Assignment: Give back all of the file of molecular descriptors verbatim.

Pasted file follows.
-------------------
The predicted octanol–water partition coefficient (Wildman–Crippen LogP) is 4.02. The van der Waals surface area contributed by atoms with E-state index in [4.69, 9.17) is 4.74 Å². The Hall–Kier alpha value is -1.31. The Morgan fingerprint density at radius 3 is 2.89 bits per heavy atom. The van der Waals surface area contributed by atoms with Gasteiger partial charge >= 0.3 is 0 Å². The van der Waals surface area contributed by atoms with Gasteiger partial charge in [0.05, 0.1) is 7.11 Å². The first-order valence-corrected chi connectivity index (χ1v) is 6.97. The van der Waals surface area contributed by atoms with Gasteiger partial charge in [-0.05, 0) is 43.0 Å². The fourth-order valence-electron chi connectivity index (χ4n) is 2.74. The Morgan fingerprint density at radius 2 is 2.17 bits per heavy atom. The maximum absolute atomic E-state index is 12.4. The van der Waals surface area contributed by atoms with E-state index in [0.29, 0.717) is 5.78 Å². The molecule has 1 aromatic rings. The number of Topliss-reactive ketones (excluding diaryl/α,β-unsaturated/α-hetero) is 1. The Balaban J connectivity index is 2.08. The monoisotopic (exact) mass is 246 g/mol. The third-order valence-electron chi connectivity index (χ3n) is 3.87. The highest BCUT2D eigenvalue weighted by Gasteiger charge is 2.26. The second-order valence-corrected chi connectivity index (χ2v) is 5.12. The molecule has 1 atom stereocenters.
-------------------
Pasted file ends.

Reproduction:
The predicted octanol–water partition coefficient (Wildman–Crippen LogP) is 4.02. The van der Waals surface area contributed by atoms with E-state index in [4.69, 9.17) is 4.74 Å². The Hall–Kier alpha value is -1.31. The Morgan fingerprint density at radius 3 is 2.89 bits per heavy atom. The van der Waals surface area contributed by atoms with Gasteiger partial charge >= 0.3 is 0 Å². The van der Waals surface area contributed by atoms with Gasteiger partial charge in [0.05, 0.1) is 7.11 Å². The first-order valence-corrected chi connectivity index (χ1v) is 6.97. The van der Waals surface area contributed by atoms with Gasteiger partial charge in [-0.05, 0) is 43.0 Å². The fourth-order valence-electron chi connectivity index (χ4n) is 2.74. The Morgan fingerprint density at radius 2 is 2.17 bits per heavy atom. The maximum absolute atomic E-state index is 12.4. The van der Waals surface area contributed by atoms with E-state index in [0.29, 0.717) is 5.78 Å². The molecule has 1 aromatic rings. The number of Topliss-reactive ketones (excluding diaryl/α,β-unsaturated/α-hetero) is 1. The Balaban J connectivity index is 2.08. The monoisotopic (exact) mass is 246 g/mol. The third-order valence-electron chi connectivity index (χ3n) is 3.87. The highest BCUT2D eigenvalue weighted by Gasteiger charge is 2.26. The second-order valence-corrected chi connectivity index (χ2v) is 5.12. The molecule has 1 atom stereocenters.